“The skills and knowledge of psychologists are needed to develop and evaluate programs and settings in schools, workplaces, prisons, neighborhoods, clinics, and other relevant contexts that aim to change gendered expectations for males that emphasize self-sufficiency, toughness and violence, including gun violence,” according to the report.

Gun violence is estimated to cost hundreds of billions of dollars a year in medical, legal and other expenses, not to mention the psychological toll. That is why the government needs to approach it as a public health problem, according to APA acting Executive Director for Public Interest Clinton Anderson, PhD, writing in a blog post entitled No Silver Bullet: Why We Need Research on Gun Violence Prevention.

“Some have argued that we need to focus on policies that prosecute criminals and prevent those individuals who have been found to be a danger to themselves or others from obtaining a firearm,” wrote Anderson. “While these policies have merit, they are clearly not fully effective, and do not address the roots of violence in our society.”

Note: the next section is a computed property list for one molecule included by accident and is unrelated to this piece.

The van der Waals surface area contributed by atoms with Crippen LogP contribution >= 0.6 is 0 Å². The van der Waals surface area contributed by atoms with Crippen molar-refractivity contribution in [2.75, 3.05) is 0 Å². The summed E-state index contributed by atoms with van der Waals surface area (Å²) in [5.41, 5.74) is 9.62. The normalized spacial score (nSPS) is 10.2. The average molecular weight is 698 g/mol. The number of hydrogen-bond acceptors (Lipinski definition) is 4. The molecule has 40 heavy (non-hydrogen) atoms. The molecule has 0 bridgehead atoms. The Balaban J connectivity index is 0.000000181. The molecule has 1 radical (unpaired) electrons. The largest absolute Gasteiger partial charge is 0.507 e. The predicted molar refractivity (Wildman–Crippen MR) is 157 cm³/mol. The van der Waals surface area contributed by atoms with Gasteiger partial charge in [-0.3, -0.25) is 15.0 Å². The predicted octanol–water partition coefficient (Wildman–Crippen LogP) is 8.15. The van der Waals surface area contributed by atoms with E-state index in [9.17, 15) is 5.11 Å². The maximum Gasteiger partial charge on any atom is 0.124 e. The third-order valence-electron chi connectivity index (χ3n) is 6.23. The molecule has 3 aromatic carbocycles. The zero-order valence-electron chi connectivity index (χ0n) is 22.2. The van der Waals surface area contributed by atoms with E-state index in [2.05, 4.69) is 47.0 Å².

No one policy will prevent gun violence, writes Anderson. “It will take a multi-faceted approach. Funding research that explores these horrific, impulsive acts can help us all inform and adapt our policy approach.”

In another blog post, clinical psychologist Joel Dvoskin, PhD, warned against unfairly stigmatizing the mentally ill by immediately jumping to the conclusion that most shooters have a mental illness.

“Too often, even the most well-intentioned among us believe that most mass shootings are carried out by those with untreated mental illness,” he wrote. “What the perpetrators seem to have in common is the experience of extreme situational crisis.”

Additional resources:

Talking to Kids When They Need Help

7 Ways to Talk to Children and Youth about the Shootings in Orlando

Helping Children Manage Distress in the Aftermath of a Shooting

How Much News Coverage is OK for Children?

Gun Violence Prevention

APA Initiatives to Prevent Gun Violence

APA Press Release, October 3, 2017

In addition to speaking with your psychologist or mental health provider about your mental health or the mental health of a family member or friend, the following websites provide additional information about mental health disorders:

For the Public